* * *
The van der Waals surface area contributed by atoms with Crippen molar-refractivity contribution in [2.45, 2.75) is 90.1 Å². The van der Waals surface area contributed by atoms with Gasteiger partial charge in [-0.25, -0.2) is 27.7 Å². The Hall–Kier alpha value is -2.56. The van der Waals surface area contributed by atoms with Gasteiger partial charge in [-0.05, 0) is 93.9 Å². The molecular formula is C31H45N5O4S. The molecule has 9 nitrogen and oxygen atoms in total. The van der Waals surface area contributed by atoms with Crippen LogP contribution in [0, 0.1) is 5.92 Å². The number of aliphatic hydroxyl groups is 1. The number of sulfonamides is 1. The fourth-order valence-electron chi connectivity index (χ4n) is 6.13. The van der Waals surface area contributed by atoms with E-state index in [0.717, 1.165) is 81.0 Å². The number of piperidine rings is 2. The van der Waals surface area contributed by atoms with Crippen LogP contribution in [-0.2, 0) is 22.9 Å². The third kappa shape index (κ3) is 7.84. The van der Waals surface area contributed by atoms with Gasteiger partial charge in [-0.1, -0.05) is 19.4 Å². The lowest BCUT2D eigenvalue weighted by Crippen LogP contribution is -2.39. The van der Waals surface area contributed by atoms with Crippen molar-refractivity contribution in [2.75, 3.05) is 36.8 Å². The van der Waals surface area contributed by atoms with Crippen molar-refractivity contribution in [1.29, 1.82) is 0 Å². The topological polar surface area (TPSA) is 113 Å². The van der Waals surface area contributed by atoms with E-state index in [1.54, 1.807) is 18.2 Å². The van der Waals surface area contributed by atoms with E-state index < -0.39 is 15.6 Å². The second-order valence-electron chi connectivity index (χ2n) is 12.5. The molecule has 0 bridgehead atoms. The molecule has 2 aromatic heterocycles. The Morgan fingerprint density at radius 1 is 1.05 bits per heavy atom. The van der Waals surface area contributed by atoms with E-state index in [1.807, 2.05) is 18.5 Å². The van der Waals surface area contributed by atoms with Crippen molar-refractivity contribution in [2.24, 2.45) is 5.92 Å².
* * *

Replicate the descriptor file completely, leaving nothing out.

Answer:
The van der Waals surface area contributed by atoms with Crippen molar-refractivity contribution in [2.45, 2.75) is 90.1 Å². The van der Waals surface area contributed by atoms with Gasteiger partial charge in [-0.25, -0.2) is 27.7 Å². The Hall–Kier alpha value is -2.56. The van der Waals surface area contributed by atoms with Gasteiger partial charge in [-0.05, 0) is 93.9 Å². The molecular formula is C31H45N5O4S. The molecule has 9 nitrogen and oxygen atoms in total. The van der Waals surface area contributed by atoms with Crippen LogP contribution in [0, 0.1) is 5.92 Å². The number of aliphatic hydroxyl groups is 1. The number of sulfonamides is 1. The fourth-order valence-electron chi connectivity index (χ4n) is 6.13. The van der Waals surface area contributed by atoms with E-state index in [0.717, 1.165) is 81.0 Å². The number of piperidine rings is 2. The van der Waals surface area contributed by atoms with Crippen LogP contribution in [-0.2, 0) is 22.9 Å². The third kappa shape index (κ3) is 7.84. The van der Waals surface area contributed by atoms with Gasteiger partial charge in [-0.1, -0.05) is 19.4 Å². The lowest BCUT2D eigenvalue weighted by Crippen LogP contribution is -2.39. The van der Waals surface area contributed by atoms with Crippen molar-refractivity contribution in [2.75, 3.05) is 36.8 Å². The van der Waals surface area contributed by atoms with Crippen molar-refractivity contribution in [1.29, 1.82) is 0 Å². The topological polar surface area (TPSA) is 113 Å². The van der Waals surface area contributed by atoms with E-state index in [1.54, 1.807) is 18.2 Å². The van der Waals surface area contributed by atoms with E-state index < -0.39 is 15.6 Å². The second-order valence-electron chi connectivity index (χ2n) is 12.5. The molecule has 0 bridgehead atoms. The molecule has 2 aromatic heterocycles. The Morgan fingerprint density at radius 1 is 1.05 bits per heavy atom. The van der Waals surface area contributed by atoms with E-state index in [1.807, 2.05) is 18.5 Å². The van der Waals surface area contributed by atoms with Crippen molar-refractivity contribution in [2.24, 2.45) is 5.92 Å².